Ishamuddin completed the first successful outdoor performance in view of a collected public of a trick everyone has been talking about for hundreds of years, but no one has mastered before. His performance made headlines around the world media and amazed the mesmerised audience, but sadly, did nothing to improve his financial condition or his lifestyle. If his quality of life cannot improve, how will the lives of other street performers improve? Ishamuddin is among the top twenty street magicians of the world; but back home he is a madari fighting for sustenance of his livelihood; and struggling hard to bring all traditional street artists some semblance of living a life of dignity.
A union of street performers
The street performers now have an association founded under the leadership of Ishamuddin who founded the Indian Street Performers’ Association Trust (ISPAT) in 2013, which has a website of its own, and a page on a social networking site. “I have travelled across continents and have been featured on international television channels like BBC and CNN, and have got recognition for my individual performances. But that does not fulfil my desire to see my clan sustain. Many of our children have drifted away from their ancestral occupation because it does not feed them anymore. I want to revive the interest in street performances and performers. And so I decided to found ISPAT and many of my ilk backed this decision,” informs Ishamuddin.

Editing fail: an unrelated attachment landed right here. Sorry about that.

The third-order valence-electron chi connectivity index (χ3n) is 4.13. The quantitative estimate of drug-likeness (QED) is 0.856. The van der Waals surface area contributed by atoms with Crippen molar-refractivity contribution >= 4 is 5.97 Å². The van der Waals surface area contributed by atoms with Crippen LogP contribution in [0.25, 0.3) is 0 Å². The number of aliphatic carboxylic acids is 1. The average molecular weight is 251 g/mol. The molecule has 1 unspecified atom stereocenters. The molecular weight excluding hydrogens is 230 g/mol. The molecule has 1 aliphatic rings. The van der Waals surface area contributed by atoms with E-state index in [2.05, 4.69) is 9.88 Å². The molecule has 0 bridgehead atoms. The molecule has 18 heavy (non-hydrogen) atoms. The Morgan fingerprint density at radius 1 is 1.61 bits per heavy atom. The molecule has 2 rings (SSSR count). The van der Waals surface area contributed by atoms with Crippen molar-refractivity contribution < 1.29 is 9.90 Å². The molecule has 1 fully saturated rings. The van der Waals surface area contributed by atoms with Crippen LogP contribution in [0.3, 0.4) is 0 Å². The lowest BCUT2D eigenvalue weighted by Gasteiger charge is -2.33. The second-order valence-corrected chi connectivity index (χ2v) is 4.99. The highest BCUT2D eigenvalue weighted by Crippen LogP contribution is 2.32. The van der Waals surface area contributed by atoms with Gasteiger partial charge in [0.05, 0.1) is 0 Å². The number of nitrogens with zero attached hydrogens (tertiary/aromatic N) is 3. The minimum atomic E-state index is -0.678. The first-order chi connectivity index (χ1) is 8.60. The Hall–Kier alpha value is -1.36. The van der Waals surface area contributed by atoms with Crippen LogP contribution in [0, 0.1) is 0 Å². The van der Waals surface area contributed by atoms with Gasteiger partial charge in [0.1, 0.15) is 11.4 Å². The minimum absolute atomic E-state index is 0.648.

When Ishamuddin performed for and got acquainted with Irish gypsies during his travels, he learnt how they work for the betterment of their folk gypsies, and he decided to do the same for his peers in India. He decided to work towards the uplift and betterment of Indian street performers. “So after meeting intellectuals and arts lovers, organisations, visiting colleges and universities, I decided to form this organisation towards giving them an identity, work towards their empowerment, polish their performances, arrange and organise funds and sponsors so that we can participate in art festivals, education programmes, leadership programmes, community training programmes, competitions and conventions. We are trying to get our cultural ancestry back through our performances in our cities and villages,” says Ishamuddin.
He now does performances at birthday parties on invitation and helps his co-street performers to do likewise. His wife tends to the homestead by earning a pittance with all kinds of odd jobs. “So long as the British ruled India, street performers earned respect because of their command over the skill and art of traditional performance. Our children looked forward to learning the family’s ancestral art. But with Independence, we are constantly made victims of police harassment and torture. We are considered to be beggars, which we most certainly are not. Many street performers are forced to take up casual jobs as day labourers at construction sites and other indigenous workshops. The only way left for us to earn through our art are birthday parties,” he sums up.